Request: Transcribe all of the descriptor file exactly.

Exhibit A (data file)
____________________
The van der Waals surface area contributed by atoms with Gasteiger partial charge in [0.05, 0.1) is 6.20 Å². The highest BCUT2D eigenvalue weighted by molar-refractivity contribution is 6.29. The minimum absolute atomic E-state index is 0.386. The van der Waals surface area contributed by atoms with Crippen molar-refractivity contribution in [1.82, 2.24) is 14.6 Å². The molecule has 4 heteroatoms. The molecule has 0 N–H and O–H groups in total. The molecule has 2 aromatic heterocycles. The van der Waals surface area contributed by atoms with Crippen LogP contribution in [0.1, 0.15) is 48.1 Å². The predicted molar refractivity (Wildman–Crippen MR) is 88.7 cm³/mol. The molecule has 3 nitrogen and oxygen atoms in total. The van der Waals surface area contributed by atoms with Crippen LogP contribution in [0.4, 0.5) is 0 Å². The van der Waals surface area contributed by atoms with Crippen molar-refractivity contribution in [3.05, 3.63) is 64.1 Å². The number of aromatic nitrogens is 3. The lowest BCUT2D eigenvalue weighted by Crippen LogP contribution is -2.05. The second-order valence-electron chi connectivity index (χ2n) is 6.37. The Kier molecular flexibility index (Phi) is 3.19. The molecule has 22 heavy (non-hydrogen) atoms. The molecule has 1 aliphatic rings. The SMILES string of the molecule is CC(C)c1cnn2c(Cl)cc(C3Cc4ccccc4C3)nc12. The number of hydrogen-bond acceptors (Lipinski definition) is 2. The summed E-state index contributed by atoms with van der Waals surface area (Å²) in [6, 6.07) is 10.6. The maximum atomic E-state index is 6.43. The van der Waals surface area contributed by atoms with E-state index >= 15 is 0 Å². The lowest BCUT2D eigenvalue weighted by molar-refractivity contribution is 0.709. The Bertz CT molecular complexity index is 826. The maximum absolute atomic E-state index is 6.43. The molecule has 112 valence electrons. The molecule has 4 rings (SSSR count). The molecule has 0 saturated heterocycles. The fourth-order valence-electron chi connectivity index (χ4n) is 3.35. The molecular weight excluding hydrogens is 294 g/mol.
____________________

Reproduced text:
The van der Waals surface area contributed by atoms with Gasteiger partial charge in [0.05, 0.1) is 6.20 Å². The highest BCUT2D eigenvalue weighted by molar-refractivity contribution is 6.29. The minimum absolute atomic E-state index is 0.386. The van der Waals surface area contributed by atoms with Crippen molar-refractivity contribution in [1.82, 2.24) is 14.6 Å². The molecule has 4 heteroatoms. The molecule has 0 N–H and O–H groups in total. The molecule has 2 aromatic heterocycles. The van der Waals surface area contributed by atoms with Crippen LogP contribution in [0.1, 0.15) is 48.1 Å². The predicted molar refractivity (Wildman–Crippen MR) is 88.7 cm³/mol. The molecule has 3 nitrogen and oxygen atoms in total. The van der Waals surface area contributed by atoms with Crippen LogP contribution in [0.4, 0.5) is 0 Å². The van der Waals surface area contributed by atoms with Crippen molar-refractivity contribution in [3.05, 3.63) is 64.1 Å². The number of aromatic nitrogens is 3. The lowest BCUT2D eigenvalue weighted by Crippen LogP contribution is -2.05. The second-order valence-electron chi connectivity index (χ2n) is 6.37. The Kier molecular flexibility index (Phi) is 3.19. The molecule has 22 heavy (non-hydrogen) atoms. The molecule has 1 aliphatic rings. The SMILES string of the molecule is CC(C)c1cnn2c(Cl)cc(C3Cc4ccccc4C3)nc12. The number of hydrogen-bond acceptors (Lipinski definition) is 2. The summed E-state index contributed by atoms with van der Waals surface area (Å²) in [6, 6.07) is 10.6. The maximum atomic E-state index is 6.43. The van der Waals surface area contributed by atoms with E-state index >= 15 is 0 Å². The lowest BCUT2D eigenvalue weighted by molar-refractivity contribution is 0.709. The Bertz CT molecular complexity index is 826. The maximum absolute atomic E-state index is 6.43. The molecule has 112 valence electrons. The molecule has 4 rings (SSSR count). The molecule has 0 saturated heterocycles. The fourth-order valence-electron chi connectivity index (χ4n) is 3.35. The molecular weight excluding hydrogens is 294 g/mol.